Thursday, April 29, 2010

Strangers are we.

The distant past of our species occupies my mind at times. A friend of mine who is an archeologist tells me there was a thriving trade between the native peoples of this land, but I can well imagine there were tribes in some places who very seldom saw a stranger. Even in the most remote of regions, I can imagine there is knowledge of other people in other places, yet history is replete with this explorer, or invader, arriving on some distant shore to the great surprise, and perhaps eventually horror, of the native people.
The horse was likely the first medium which allowed for humans to go past their own boundaries and into those of other humans, and it must have been an odd sight to see a human and an animal together, traveling at a speed unimaginable, and unattainable. We tend to view a space shuttle flight with only a slight sense of awe, but for a walking race of people, the first sight of a horseback rider must have been nothing short of viewing manned flight for the first time.
The same can be said for the first time a sailing ship arrived on the shores of a village where the canoe was the very height of watercraft technology. Can you imagine someone trying to explain to you a sailing ship if all your life, and the lives of everyone you have ever known, were spend paddling a canoe around? A giant canoe holding a hundred people and much stuff moving quickly across the water via cloth that catches the wind? Seeing such a thing must have been just short of madness to some people.

My paternal grandmother was ten years old when she saw her first airplane. She had heard rumors of such a thing in the tiny little Texas town where she lived, but no one she knew had ever really seen man fly. It was something like unicorns, or werewolves, or Santa Claus. But one day word came down the telegraph wire there would an airplane flying close to their town, and everyone turned out to see it. Sure enough, the plane flew over, and my grandmother said some people screamed and ran away. The pilot waved as he flew by and it would have been no stranger had the dead walked, or if some local creek had parted. No one knew what would come of this, and no one did know for quite some time.

We have reached a stage in our cultural evolution where we have run out of strangers, yet even those closest to us are. Think about how many people you pass within mere inches of each day and never so much as make eye contact with them. Do you know the name of the person who made your breakfast this morning? If you used a drive through window to get food you may have never even seen the cook. The person who handled your transaction, would you know this person if you saw them walking down the street? When I was a child there were no strangers in my tiny town, and everyone waved at everyone else as they drove past. How many people did you pass on the road today and never thought about even so much as a friendly wave?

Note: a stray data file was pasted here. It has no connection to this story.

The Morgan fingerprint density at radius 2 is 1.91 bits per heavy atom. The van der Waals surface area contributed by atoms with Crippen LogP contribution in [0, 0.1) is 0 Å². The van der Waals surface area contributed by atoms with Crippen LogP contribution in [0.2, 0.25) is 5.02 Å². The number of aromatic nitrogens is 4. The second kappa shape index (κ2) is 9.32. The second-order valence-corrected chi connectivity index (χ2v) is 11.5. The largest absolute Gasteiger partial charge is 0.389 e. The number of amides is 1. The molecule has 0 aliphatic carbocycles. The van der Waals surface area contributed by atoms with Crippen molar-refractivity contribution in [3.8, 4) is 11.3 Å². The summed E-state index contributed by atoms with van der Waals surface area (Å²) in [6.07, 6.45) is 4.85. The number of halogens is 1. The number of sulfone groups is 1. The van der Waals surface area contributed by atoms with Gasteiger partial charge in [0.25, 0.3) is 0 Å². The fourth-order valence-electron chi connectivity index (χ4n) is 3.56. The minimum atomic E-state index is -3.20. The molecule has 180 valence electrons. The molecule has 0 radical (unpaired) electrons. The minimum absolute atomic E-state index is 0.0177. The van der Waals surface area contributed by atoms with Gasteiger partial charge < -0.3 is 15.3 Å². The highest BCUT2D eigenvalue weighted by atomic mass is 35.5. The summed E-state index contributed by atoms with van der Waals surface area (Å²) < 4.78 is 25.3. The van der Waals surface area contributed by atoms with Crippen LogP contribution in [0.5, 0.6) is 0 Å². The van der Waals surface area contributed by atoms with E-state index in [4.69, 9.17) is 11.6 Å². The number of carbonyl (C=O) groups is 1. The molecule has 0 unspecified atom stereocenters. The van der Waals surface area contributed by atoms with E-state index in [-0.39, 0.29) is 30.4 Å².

I was passing a semi truck on the Interstate today and the driver was tossing something out of the window. No, not like beer bottles or trash, but he was picking something up inside the truck with his thumb and forefinger of his left hand, and then releasing the substance, or things, or whatever, into the slipstream of his truck. He did this not just once or twice, but as if he had a whole mess of whatever he was tossing. Pot seeds, the husks of sunflower seeds, fleas, ticks, nuclear waste, dog hair, or maybe even some hallucinatory pixies that had invaded his cab, none of us will ever know what he was doing. Yet he is not a stranger. He and I are both Americans, we speak the same language, we eat the same foods, we live in the same country, we both have the same problems that all Americans have, and still, had I tried to stop him to engage in conversation very likely I would have either been killed or arrested.

Of course, he might not have been an American at all, you already thought about that, didn’t you? So here we have someone from Argentina, eating some local delicacy that requires the expulsion of the excess out into the wind, and perhaps if I knew this dish existed I would be wowed by it. I will never know this either. In fact, it is now possible for thousands of aliens to pass right by me, and I would never notice if they were from Suriname or Saturn. His truck could be loaded down with illegal farm workers, toothpaste, or a giant sea creature from Ellen Three and there is no way any of us will ever know, unless a monster gets released from a semi truck, then I suspect the hits on my blog might reach five a day.

The internet mirrors our lives in just this way. How many times has some deranged murderer stated his intention to kill online and no one noticed this until the bodies were piling up? But it’s not like you can do a search with the keywords “deranged” “murderer” and “soon” and discover when this will happen, any more than you can stop a truck and ask the drive if there is a monster in the back. We’ve become close strangers. I am friends with someone in Russian, another person in Germany, a couple in England, one in Ireland, a few in Australia, and all of this has led me to become accustomed to the idea there are no intellectual borders, yet I am no closer to intimacy with anyone for this.

While it is a good thing to lose our inhibitions with people of other cultures, we must somehow lose our fear of those people we see every day. We must see them as intellectual possibilities just as we see that in some stranger’s writings. We must be able to engage those we see just as we feel comfortable in engaging those we may never see.

And this comes from a Hermit.

Take Care,
Mike

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